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  • Writer's pictureJose Arrieta

Mediocrity Principle

Updated: Jul 11, 2021

Like many of the nationals of developing countries one meets in Europe, I grew up privileged. A plurality of country, beach, and mountain clubs, elite private schools, tutors, gardeners, housemaids, housewives, a lack of realization about the unfairness of the inequality that defined my life, and a homogeneous group of friends who shared all of these characteristics.

There is truth in the saying that only by leaving your country can you realize what your country means (404 error). Indeed, only by leaving Costa Rica could I realize that my childhood was built on a foundation of inequality that I can only hope will rot in future generations for Costa Rica to become a developed nation.

Accepting this hurts. I could only do this by emigrating to an even more affluent nation and affording for the first time the privilege to reflect on my life. As I did I needed to change my values and accept that progress requires that a fewer portion of the Costa Rican population experience life as I did growing up. This is needed not because my childhood was bad but because for progress to come to inequality has to decrease drastically and wealth has to be distributed more broadly. But I digress.

This process of learning by updating one's biased initial beliefs is a central tenet of science.. It is called the mediocrity principle. It explains why the "How's the water?" joke from David Foster-Wallace blew our minds as the last Millenium came to a close. The mediocrity principle tells scientists that when studying a phenomenon one should assume it is common within the class of phenomenon in its category. The mediocrity principle came about in astronomy where we assumed that our sun was a normal star, a fact we could realize was wrong only centuries later after more data poured in.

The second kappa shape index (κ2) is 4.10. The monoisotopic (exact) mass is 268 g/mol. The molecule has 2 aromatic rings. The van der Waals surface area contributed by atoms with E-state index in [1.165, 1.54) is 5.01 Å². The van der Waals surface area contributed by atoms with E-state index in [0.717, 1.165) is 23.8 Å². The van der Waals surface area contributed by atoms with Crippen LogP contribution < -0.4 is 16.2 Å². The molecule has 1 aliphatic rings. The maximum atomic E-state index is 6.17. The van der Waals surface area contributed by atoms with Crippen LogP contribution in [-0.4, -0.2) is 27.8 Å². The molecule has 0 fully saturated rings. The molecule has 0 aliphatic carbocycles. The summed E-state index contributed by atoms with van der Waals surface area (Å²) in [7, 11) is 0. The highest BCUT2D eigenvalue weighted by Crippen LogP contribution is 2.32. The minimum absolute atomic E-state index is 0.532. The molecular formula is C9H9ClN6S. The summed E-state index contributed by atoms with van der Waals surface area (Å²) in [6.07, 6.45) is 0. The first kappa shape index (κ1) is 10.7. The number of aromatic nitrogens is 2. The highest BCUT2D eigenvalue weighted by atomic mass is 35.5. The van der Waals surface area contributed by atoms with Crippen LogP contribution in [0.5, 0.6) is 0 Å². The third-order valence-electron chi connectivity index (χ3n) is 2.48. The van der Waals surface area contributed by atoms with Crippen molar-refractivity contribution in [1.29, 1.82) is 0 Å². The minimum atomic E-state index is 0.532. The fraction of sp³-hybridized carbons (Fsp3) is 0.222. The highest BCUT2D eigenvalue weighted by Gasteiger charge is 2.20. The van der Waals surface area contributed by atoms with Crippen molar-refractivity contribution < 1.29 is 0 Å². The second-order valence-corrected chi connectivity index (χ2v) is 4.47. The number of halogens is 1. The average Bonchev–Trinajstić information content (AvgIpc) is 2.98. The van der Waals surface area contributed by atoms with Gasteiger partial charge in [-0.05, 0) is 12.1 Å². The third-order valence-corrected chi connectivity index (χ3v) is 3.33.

It seems wrong but the mediocrity principle is required for science to exist. It is the bootstrap that helps jumpstart learning and avoid Hume's problem of induction. However, it requires loads of energy to rebuild one's knowledge after data flow in and one comes to realize that the sun is a not-normal star and that my childhood was neither normal nor fair.

I am aware of the irony of this post. I could only afford to update my beliefs by being in a more affluent society a move itself marred with inequality. Yet, Milton Friedman once said that the only test of a theory is not being realistic but making accurate predictions. This pursuit for a broader predicting power is another foundation of science. And I believe my new world view has at least that to speak for itself.

Obama brought MLK's "the moral arc of history is long but it bends towards justice" to our Zeitgeist. On the same note, my new world view might come again from inequality but at least it is self-critical and closer to a true definition of prosperity, justice, and truly humane development.

PS: Friedman himself was an apologist for the capitalism and freedom doctrine that stagnated middle-class income and the sharing of prosperity. I guess it's "[inequality] all the way down" in this post. Puh!

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